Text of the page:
A free store—yes, really—is coming to Bushwick this fall. 

The project is a brainchild of Bushwick Mutual Aid, the organization that distributes donated food and goods around Maria Hernandez Park. Their team of volunteers currently sets up a free booth on Suydam and Knickerbocker every Tuesday afternoon, but with the colder months coming, the group is crowdfunding for a brick and mortar space nearby.

While a free store sounds oxymoronic, the concept is actually very simple. The store is set up like any secondhand store or pantry with a welcoming atmosphere, regular hours and sections for items like clothing, baby supplies, furniture, household appliances and groceries. 

What sets the store apart from others, is that spending money is optional. The people who work there are volunteers, and donations of cash and items keep its lights on. Trinidad Rafael, lifelong Bushwick resident and powerhouse behind the free store, said it is a self-sustaining community effort. 

“I was a regular in the Bushwick Mutual Aid food line when the pandemic started,” Rafael said. “That’s how I got involved in helping this project scale up.”

The store will run daily in accordance with COVID-19 health guidelines like any other business, and there will be free masks and hand sanitizer for customers who otherwise may not be able to access them.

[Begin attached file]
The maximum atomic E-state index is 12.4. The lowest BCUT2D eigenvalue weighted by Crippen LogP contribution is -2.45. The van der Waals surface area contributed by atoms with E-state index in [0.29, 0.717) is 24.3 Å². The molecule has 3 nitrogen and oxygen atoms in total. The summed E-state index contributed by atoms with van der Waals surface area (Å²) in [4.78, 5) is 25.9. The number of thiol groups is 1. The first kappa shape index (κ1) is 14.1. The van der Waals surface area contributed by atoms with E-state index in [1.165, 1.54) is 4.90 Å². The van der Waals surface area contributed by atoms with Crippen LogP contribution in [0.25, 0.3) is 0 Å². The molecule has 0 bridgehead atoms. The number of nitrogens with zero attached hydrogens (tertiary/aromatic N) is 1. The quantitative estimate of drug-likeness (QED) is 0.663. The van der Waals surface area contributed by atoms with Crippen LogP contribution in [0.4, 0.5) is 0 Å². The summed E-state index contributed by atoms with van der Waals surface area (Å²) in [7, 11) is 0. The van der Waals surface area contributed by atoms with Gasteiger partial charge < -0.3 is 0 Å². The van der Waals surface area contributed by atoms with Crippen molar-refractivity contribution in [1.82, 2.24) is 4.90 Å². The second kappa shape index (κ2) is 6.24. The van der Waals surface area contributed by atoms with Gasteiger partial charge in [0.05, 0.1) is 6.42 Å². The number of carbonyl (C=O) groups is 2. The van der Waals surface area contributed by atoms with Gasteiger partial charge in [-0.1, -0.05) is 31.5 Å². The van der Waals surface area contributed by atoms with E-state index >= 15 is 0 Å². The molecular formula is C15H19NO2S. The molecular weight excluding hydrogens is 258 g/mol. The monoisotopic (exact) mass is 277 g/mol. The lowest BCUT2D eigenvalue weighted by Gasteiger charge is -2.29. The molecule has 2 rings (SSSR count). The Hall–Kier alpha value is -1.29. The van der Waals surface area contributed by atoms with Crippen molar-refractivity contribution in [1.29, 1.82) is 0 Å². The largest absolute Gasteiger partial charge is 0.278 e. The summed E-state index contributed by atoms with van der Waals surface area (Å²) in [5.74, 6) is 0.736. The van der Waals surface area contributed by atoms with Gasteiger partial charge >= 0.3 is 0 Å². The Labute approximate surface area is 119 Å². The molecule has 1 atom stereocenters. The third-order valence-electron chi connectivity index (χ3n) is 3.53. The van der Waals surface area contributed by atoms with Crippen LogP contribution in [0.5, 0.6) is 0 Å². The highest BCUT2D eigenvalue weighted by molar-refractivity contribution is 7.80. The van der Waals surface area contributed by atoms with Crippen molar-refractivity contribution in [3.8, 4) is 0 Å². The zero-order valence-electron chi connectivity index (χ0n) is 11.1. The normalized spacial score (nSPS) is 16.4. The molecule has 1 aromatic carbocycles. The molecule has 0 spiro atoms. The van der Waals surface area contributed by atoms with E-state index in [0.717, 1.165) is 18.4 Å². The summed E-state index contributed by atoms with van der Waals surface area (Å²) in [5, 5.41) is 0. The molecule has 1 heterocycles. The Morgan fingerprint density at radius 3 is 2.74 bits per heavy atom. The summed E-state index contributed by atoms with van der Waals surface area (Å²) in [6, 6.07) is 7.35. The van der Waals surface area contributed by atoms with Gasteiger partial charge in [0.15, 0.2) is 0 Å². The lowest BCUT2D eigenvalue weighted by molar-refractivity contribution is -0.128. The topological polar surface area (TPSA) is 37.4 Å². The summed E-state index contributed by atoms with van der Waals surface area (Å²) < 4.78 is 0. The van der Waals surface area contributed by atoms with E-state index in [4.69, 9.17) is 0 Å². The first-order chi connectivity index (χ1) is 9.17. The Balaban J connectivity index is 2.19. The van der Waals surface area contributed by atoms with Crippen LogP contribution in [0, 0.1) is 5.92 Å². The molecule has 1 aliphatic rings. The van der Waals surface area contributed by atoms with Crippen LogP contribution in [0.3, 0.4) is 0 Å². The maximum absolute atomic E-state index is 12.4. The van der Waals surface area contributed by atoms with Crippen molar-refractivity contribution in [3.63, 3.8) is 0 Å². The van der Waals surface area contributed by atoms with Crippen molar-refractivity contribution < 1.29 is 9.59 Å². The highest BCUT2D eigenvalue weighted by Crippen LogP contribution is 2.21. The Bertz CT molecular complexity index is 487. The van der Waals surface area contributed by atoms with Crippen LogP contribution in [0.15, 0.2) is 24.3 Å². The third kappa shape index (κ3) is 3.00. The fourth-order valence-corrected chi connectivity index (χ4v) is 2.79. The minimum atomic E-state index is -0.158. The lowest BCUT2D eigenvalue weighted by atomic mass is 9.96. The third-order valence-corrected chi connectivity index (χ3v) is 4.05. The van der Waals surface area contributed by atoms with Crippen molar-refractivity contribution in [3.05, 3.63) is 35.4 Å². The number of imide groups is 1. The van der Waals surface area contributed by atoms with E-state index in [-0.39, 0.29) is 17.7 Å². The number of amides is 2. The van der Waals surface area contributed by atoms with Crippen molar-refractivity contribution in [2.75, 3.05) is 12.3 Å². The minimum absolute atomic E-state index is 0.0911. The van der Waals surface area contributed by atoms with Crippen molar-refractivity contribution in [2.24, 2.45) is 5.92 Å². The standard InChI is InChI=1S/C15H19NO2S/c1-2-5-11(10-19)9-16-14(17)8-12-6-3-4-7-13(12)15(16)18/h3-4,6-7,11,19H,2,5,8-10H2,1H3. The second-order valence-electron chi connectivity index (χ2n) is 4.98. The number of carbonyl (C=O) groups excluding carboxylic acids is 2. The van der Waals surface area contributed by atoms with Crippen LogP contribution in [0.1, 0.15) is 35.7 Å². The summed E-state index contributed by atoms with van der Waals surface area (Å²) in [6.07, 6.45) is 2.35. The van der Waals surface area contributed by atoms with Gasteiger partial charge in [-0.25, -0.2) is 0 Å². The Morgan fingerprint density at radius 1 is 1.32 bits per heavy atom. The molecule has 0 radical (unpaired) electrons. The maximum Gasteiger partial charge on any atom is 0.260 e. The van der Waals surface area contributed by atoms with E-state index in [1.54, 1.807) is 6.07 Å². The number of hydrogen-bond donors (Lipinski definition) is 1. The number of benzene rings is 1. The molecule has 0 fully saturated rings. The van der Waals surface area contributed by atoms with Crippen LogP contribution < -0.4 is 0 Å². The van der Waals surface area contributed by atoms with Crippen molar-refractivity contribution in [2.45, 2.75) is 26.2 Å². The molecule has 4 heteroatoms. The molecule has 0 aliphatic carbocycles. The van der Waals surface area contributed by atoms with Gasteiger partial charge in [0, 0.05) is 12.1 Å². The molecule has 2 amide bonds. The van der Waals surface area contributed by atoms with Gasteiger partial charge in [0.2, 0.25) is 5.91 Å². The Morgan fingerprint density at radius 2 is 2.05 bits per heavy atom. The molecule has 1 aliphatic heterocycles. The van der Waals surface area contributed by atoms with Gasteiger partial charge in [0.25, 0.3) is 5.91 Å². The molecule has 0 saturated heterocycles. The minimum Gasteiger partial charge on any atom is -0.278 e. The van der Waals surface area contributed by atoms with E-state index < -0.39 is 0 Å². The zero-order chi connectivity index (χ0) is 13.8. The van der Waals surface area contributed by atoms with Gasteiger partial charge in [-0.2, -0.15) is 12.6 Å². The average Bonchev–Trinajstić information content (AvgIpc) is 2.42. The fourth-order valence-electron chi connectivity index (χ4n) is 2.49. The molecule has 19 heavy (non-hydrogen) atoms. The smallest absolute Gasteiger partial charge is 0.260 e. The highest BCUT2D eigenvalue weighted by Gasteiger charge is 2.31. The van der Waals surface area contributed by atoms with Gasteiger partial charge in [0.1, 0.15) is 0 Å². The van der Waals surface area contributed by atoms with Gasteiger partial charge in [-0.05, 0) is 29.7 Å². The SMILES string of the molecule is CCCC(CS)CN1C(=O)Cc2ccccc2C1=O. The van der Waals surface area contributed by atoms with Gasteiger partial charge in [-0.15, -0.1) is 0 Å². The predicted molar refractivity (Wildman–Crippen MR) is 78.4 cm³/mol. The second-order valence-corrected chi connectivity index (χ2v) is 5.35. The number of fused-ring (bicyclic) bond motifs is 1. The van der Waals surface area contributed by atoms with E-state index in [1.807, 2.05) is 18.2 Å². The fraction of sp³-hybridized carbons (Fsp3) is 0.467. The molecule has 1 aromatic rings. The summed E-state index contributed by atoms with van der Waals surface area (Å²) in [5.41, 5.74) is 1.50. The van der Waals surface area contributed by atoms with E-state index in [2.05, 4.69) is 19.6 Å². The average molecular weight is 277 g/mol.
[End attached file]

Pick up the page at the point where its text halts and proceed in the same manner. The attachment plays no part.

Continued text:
Alicia Fox, who started Bushwick Mutual Aid in March 2020 in response to the pandemic, said the free store is more than just about helping neighbors in need. It’s an environmentally conscious approach to fulfilling community needs without partaking in capitalism. 

“The whole free store concept—it’s different than charity,” Fox said. “It’s not ‘haves’ giving to the ‘have-nots.’ We’re sharing with neighbors and preventing things from ending up in the landfill. It is inspired by those community fridges around the neighborhood and those ‘buy-nothing’ Facebook groups.”

Rafael said that the free store is designed to remove the stigma of accepting donations in order to widen its impact and ensure its longevity. 

Clients don’t need to flash their food stamps card on the way into the free store, which is the case with some pantries. Because the free store looks like any other store, people with all levels of financial stability will feel comfortable going in. Fox said many people who do have more financial flexibility will shop and donate money on the way out. 

“We make a big deal out of the fact that it’s for everyone—you don’t have to prove your needs to us,” Fox said. “You’re not a huge a-hole if you come in and grab a blouse that you think is cute.”

The overhead for a free store is relatively low, with all financial donations going to rent, general upkeep and bills. However, Rafael and Fox estimate the startup costs of renting a storefront will come to about $10,000. As far as fundraising goes, they are almost halfway there. 

To get started, Bushwick Mutual Aid hosted a big fundraiser with WALLBREAKER, a local, monthly Queer fund and awareness-raising party for advocacy & activist groups and relief efforts.

One advantage of the free store, Fox says, is that it doesn’t have the ingrained anti-LGBTQ+ ideology and practices some organizations do. “The free store is for everyone.”

For now, operations will continue at Maria Hernandez Park every Tuesday from three in the afternoon. The Bushwick Mutual Aid team expects to open a shop by early fall. 

For more information, visit the free store’s Facebook or Instagram


Top photo by Miranda Levingston.

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